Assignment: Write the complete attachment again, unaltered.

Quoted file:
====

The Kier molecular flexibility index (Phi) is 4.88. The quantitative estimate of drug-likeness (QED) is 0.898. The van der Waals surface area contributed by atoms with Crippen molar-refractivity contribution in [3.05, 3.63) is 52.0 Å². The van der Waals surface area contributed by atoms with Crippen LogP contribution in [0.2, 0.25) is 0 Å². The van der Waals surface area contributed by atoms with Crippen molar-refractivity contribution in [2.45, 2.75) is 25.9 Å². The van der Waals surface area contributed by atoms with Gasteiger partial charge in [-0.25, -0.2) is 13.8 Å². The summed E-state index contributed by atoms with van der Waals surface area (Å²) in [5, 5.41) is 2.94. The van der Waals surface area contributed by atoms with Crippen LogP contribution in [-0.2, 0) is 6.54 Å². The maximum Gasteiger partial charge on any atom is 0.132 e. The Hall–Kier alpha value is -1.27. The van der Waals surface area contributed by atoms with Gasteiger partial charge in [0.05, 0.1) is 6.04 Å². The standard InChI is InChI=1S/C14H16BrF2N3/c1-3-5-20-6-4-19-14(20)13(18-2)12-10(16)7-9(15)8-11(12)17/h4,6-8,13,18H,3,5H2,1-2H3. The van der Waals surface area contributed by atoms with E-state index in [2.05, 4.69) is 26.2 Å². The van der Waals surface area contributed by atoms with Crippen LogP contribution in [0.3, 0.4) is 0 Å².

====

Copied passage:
The Kier molecular flexibility index (Phi) is 4.88. The quantitative estimate of drug-likeness (QED) is 0.898. The van der Waals surface area contributed by atoms with Crippen molar-refractivity contribution in [3.05, 3.63) is 52.0 Å². The van der Waals surface area contributed by atoms with Crippen LogP contribution in [0.2, 0.25) is 0 Å². The van der Waals surface area contributed by atoms with Crippen molar-refractivity contribution in [2.45, 2.75) is 25.9 Å². The van der Waals surface area contributed by atoms with Gasteiger partial charge in [-0.25, -0.2) is 13.8 Å². The summed E-state index contributed by atoms with van der Waals surface area (Å²) in [5, 5.41) is 2.94. The van der Waals surface area contributed by atoms with Crippen LogP contribution in [-0.2, 0) is 6.54 Å². The maximum Gasteiger partial charge on any atom is 0.132 e. The Hall–Kier alpha value is -1.27. The van der Waals surface area contributed by atoms with Gasteiger partial charge in [0.05, 0.1) is 6.04 Å². The standard InChI is InChI=1S/C14H16BrF2N3/c1-3-5-20-6-4-19-14(20)13(18-2)12-10(16)7-9(15)8-11(12)17/h4,6-8,13,18H,3,5H2,1-2H3. The van der Waals surface area contributed by atoms with E-state index in [2.05, 4.69) is 26.2 Å². The van der Waals surface area contributed by atoms with Crippen LogP contribution in [0.3, 0.4) is 0 Å².